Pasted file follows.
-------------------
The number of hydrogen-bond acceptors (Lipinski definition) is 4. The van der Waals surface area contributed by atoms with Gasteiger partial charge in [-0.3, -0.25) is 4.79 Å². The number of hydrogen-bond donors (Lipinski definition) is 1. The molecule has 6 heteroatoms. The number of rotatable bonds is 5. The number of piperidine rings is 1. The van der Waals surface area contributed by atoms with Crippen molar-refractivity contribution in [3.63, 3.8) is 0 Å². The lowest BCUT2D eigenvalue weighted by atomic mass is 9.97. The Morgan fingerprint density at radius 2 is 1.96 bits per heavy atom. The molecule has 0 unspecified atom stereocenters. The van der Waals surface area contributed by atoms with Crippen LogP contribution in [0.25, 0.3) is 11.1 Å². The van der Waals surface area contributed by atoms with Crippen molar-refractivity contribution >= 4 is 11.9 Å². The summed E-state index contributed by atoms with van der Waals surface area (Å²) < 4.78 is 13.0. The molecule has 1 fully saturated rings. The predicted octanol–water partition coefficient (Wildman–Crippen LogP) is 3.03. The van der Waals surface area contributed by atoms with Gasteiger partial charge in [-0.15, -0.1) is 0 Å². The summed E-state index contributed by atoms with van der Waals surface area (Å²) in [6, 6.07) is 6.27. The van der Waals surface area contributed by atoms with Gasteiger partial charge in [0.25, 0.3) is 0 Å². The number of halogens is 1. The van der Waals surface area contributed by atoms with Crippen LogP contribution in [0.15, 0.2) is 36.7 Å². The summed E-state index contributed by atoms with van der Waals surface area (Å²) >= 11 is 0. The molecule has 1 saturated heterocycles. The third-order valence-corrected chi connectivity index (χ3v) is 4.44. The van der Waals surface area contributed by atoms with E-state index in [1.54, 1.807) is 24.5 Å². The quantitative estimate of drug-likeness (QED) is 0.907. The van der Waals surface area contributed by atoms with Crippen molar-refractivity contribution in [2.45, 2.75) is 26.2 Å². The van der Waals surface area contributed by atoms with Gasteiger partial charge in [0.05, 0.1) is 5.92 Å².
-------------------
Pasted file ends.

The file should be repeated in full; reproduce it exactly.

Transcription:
The number of hydrogen-bond acceptors (Lipinski definition) is 4. The van der Waals surface area contributed by atoms with Gasteiger partial charge in [-0.3, -0.25) is 4.79 Å². The number of hydrogen-bond donors (Lipinski definition) is 1. The molecule has 6 heteroatoms. The number of rotatable bonds is 5. The number of piperidine rings is 1. The van der Waals surface area contributed by atoms with Crippen molar-refractivity contribution in [3.63, 3.8) is 0 Å². The lowest BCUT2D eigenvalue weighted by atomic mass is 9.97. The Morgan fingerprint density at radius 2 is 1.96 bits per heavy atom. The molecule has 0 unspecified atom stereocenters. The van der Waals surface area contributed by atoms with Crippen LogP contribution in [0.25, 0.3) is 11.1 Å². The van der Waals surface area contributed by atoms with Crippen molar-refractivity contribution >= 4 is 11.9 Å². The summed E-state index contributed by atoms with van der Waals surface area (Å²) < 4.78 is 13.0. The molecule has 1 fully saturated rings. The predicted octanol–water partition coefficient (Wildman–Crippen LogP) is 3.03. The van der Waals surface area contributed by atoms with Gasteiger partial charge in [-0.15, -0.1) is 0 Å². The summed E-state index contributed by atoms with van der Waals surface area (Å²) in [6, 6.07) is 6.27. The van der Waals surface area contributed by atoms with Gasteiger partial charge in [0.25, 0.3) is 0 Å². The number of halogens is 1. The van der Waals surface area contributed by atoms with Crippen LogP contribution in [0.15, 0.2) is 36.7 Å². The summed E-state index contributed by atoms with van der Waals surface area (Å²) >= 11 is 0. The molecule has 1 saturated heterocycles. The third-order valence-corrected chi connectivity index (χ3v) is 4.44. The van der Waals surface area contributed by atoms with E-state index in [1.54, 1.807) is 24.5 Å². The quantitative estimate of drug-likeness (QED) is 0.907. The van der Waals surface area contributed by atoms with Crippen molar-refractivity contribution in [2.45, 2.75) is 26.2 Å². The van der Waals surface area contributed by atoms with Gasteiger partial charge in [0.05, 0.1) is 5.92 Å².